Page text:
I have the man but am still not married! It can only be, the Zhong. Everytime I bring it up (zhong, not marriage) I get discouraged by aunties and members of the sisterhood. "Its too difficult dear" or "Why don't you just buy them, they will taste better than whatever you make anyway". I'm onto them. They just don’t want me to get married! They want to keep me single so that they can keep patting me on the arm and give me that look. You see, the key is Zhong. When you can make zhong, you can rule the world. Seriously. Come one day, when I host my mah jong party, which is really a guise for tai-tais to one up each other (hello, didn’t you watch Raise The Red Lantern and more recently, Lust, Caution?), I will bring out the Zhong after my opponents offer homemade kaya, egg tarts and hmmph, rojak. Pitiful! And they will all fall to my feet and proclaim me Supreme Ruler of the... er, Tai-Tais?
It is all fated. Just as I am told that I can finally pick up the keys to my new apartment, The Cooking House has a zhong workshop. The stars are aligned, the time is ripe! Marriage is whthin my grasp! (Run, Hunky run!) Come Sunday morning, I found myself a tiny group of women at Gina Tan's "Dumpling Workshop". She was organized, personable and gave us useful tips along the way. It felt like a sisterly-bonding thing. If she was willing to share the trade secrets, she must be one of the good guys. A godsend if you will. After spending three hours of training, the two tips to making a good zhong is in the folding and investing in a pressure cooker. The first really is as tricky as it seems. Under the guiding hand of Gina, it was easy-peasy but when I actually got home to trying it, it was a different story altogether.
I announced to my mother a few days after that I was going to attempt to make zhong. Big mistake! Mother got super enthusiastic and bought enough raw materials to make enought zhong to sell. 3kgs of pork belly and enough green beans to make dahl for 100 roti canai. I started with alkaline dumplings since it virtually requires no prep work apart from soaking the rice and adding alkaline water and some salt into the clean rice. And although Gina’s recipe said 50 dumplings, I only got 20. I just couldn’t get them as small and delicate as Gina’s. Furthermore, half of them fell apart. It was so disappointing lifting open the lid to find yellow stained water and floating rice bubbling away. And the cooking time was slightly off too, it took three hours instead of two. So when I got to making the cao mai zhong, I made sure I wrapped the hemp string around the zhong twice. It doesn’t look pretty but better than finding broken zhong floating in the water.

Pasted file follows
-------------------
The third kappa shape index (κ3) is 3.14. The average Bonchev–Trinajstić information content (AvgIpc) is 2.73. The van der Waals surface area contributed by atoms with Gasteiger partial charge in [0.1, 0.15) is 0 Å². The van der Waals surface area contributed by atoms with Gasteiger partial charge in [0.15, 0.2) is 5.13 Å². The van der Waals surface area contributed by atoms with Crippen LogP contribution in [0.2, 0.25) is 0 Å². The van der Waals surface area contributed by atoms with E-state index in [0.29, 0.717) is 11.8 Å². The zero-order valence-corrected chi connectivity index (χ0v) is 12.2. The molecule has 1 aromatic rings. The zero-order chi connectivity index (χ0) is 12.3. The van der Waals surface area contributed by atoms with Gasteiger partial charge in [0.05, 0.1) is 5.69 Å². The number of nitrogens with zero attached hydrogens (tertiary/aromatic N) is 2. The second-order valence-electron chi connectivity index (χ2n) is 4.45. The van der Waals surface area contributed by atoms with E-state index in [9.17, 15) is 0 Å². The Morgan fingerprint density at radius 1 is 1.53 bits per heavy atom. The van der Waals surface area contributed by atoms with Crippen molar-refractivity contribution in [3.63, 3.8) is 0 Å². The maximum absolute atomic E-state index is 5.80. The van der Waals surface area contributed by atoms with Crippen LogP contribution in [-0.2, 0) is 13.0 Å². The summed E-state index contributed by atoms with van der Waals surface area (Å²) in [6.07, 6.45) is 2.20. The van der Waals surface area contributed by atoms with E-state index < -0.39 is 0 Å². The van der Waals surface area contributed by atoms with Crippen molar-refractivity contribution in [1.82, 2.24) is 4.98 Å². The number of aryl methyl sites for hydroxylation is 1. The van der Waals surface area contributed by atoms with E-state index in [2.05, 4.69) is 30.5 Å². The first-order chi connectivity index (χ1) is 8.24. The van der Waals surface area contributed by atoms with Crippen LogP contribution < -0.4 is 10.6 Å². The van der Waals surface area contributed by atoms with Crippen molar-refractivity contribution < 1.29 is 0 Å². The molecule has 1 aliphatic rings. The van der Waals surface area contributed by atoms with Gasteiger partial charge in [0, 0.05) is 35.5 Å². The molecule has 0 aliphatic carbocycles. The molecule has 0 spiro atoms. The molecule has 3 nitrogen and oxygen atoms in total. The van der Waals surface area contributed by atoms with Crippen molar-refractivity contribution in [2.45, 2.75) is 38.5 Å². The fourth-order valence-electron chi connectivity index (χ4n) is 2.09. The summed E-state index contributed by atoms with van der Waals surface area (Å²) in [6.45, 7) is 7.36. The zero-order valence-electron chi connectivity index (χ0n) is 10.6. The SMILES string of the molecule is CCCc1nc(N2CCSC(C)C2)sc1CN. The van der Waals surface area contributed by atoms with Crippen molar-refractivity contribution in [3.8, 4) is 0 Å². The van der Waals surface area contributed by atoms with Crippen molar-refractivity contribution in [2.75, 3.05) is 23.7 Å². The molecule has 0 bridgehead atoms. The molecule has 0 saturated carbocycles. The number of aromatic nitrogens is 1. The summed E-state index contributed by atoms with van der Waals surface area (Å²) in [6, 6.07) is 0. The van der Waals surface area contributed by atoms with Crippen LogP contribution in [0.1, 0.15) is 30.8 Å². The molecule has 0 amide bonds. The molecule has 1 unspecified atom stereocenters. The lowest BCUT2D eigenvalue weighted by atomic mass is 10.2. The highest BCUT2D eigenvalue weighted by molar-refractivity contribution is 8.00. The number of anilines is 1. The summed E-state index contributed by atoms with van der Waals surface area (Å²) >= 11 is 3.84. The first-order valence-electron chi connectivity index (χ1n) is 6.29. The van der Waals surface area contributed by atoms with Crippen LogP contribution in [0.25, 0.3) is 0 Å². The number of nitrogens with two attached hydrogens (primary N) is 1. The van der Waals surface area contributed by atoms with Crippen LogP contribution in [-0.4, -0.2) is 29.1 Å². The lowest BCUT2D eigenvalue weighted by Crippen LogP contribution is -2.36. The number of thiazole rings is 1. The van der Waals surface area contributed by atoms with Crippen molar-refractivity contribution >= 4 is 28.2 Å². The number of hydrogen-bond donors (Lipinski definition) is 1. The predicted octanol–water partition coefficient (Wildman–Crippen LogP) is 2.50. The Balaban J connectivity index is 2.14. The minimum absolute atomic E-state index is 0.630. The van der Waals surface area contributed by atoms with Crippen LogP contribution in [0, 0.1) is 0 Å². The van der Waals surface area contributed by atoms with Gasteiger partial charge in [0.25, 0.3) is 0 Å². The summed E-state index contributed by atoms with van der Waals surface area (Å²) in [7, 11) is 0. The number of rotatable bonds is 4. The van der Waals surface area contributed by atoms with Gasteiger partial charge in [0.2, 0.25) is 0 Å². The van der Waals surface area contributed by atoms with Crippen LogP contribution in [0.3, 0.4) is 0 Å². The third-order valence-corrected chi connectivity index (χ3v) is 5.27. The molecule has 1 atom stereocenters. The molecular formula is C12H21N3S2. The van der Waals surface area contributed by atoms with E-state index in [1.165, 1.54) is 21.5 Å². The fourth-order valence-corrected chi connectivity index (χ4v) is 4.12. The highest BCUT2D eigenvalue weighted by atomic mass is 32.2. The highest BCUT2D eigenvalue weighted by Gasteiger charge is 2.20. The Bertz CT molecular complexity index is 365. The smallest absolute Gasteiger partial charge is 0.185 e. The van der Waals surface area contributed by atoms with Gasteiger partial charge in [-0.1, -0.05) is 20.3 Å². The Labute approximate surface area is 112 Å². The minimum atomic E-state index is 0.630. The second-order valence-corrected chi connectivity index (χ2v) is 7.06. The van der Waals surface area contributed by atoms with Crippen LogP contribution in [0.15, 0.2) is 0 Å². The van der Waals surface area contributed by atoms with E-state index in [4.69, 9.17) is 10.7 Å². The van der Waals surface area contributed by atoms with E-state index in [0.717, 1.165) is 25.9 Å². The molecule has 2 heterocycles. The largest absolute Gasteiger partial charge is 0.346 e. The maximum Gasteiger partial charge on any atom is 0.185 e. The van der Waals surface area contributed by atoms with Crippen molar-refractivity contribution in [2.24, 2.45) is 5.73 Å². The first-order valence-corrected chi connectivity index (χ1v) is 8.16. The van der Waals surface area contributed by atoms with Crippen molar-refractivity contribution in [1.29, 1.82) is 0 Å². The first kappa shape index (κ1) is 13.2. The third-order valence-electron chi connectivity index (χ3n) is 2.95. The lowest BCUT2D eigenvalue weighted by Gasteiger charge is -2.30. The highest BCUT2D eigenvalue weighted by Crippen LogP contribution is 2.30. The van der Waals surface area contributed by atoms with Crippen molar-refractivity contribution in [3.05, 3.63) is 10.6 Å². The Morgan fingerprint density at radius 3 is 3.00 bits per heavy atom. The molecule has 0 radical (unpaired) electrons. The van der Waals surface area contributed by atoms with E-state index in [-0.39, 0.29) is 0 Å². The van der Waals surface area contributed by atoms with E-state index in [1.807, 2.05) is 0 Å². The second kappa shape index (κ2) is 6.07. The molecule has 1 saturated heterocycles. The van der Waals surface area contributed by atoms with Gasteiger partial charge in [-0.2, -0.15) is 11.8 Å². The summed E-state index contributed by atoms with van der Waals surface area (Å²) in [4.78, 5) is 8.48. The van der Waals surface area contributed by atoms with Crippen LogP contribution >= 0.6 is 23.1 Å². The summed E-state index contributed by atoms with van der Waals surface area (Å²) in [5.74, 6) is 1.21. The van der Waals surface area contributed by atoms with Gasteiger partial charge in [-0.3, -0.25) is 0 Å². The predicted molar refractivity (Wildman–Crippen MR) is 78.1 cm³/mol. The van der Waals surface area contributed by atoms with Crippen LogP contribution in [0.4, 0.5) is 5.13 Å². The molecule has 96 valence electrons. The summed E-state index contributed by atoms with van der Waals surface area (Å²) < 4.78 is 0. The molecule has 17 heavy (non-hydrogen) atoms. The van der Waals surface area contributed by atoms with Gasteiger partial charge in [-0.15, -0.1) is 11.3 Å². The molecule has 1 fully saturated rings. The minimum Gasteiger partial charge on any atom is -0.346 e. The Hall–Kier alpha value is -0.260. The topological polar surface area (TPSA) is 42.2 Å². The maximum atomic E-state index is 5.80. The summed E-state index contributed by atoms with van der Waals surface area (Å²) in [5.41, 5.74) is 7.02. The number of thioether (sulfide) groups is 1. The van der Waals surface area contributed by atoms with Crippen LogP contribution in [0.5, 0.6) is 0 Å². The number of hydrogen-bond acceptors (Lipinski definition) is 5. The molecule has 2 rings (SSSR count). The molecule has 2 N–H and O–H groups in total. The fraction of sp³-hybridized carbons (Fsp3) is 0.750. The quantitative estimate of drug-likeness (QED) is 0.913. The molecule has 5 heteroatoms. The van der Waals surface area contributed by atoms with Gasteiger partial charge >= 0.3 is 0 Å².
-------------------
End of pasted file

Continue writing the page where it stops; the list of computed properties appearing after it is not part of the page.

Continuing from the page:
Prepping the ingredients was actually the hardest work which is expected really with all Asian cooking. I blanched the pork in boiling water first to get rid of the impurities, then marinated it with rose wine, dark soy sauce, light soy sauce, white pepper, salt and sesame oil. This was cooked with shiitake mushrooms later. The green beans were soaked and marinated with some salt and sesame oil. What was most fun were the salted eggs. I’ve never handled raw salted eggs before so cracking them open to find perfect neon orange yolks was perfectly cheap thrill. I never knew yolks came in pairs! My mother’s maid thought it might have been goose eggs instead of duck as they were a little larger. Think it seems more likely to be a product of genetic modification. Next up, raw chestnuts which needed to be boiled and peeled; shallots and dried shrimp were deep fried and set aside. Last but not least, soaking the glutinous rice for an hour and letting it dry completely. Once dried, fry the rice with garlic, fried shallots and ground dried shrimp, and season with dark soy sauce, sesame oil and pepper. It took me a whole day to wrap as there was so much of it. I have to say, as much as I enjoyed spending the day in solitude with just my greedy and hopeful golden retriever Carlos for company, wrapping zhong is something that should be done with your “sisters”. The job would be done much faster and the whole experience, more pleasurable and meaningful. So next time, I shall be recruiting my sisters to help me with this age-old tradition of zhong. Oh wait, that would mean I have to share the secret. Uh oh.
The second batch of zhong turned out to be a lot more tasty as I fried the glutinous rice with garlic, fried shallots and dried shrimp (fried and chopped finely). This week I want to make nyonya dumpling. Stay tuned for more zhong posts.